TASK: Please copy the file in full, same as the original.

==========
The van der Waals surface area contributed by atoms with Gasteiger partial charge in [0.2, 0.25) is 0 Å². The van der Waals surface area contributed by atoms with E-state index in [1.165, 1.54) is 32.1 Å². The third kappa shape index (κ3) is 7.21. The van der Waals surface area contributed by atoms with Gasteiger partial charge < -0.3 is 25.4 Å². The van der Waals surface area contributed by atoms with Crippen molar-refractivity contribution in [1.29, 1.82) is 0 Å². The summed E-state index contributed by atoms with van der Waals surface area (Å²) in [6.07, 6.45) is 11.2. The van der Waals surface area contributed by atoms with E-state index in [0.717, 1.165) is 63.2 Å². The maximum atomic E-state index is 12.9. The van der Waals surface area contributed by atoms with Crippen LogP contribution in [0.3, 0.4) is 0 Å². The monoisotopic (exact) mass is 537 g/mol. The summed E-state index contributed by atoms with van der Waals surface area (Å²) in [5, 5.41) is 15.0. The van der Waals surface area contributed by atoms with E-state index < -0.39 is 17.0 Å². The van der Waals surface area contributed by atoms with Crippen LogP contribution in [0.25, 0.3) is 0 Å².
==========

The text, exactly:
The van der Waals surface area contributed by atoms with Gasteiger partial charge in [0.2, 0.25) is 0 Å². The van der Waals surface area contributed by atoms with E-state index in [1.165, 1.54) is 32.1 Å². The third kappa shape index (κ3) is 7.21. The van der Waals surface area contributed by atoms with Gasteiger partial charge < -0.3 is 25.4 Å². The van der Waals surface area contributed by atoms with Crippen molar-refractivity contribution in [1.29, 1.82) is 0 Å². The summed E-state index contributed by atoms with van der Waals surface area (Å²) in [6.07, 6.45) is 11.2. The van der Waals surface area contributed by atoms with E-state index in [0.717, 1.165) is 63.2 Å². The maximum atomic E-state index is 12.9. The van der Waals surface area contributed by atoms with Crippen LogP contribution in [0.3, 0.4) is 0 Å². The monoisotopic (exact) mass is 537 g/mol. The summed E-state index contributed by atoms with van der Waals surface area (Å²) in [5, 5.41) is 15.0. The van der Waals surface area contributed by atoms with E-state index < -0.39 is 17.0 Å². The van der Waals surface area contributed by atoms with Crippen LogP contribution in [0.25, 0.3) is 0 Å².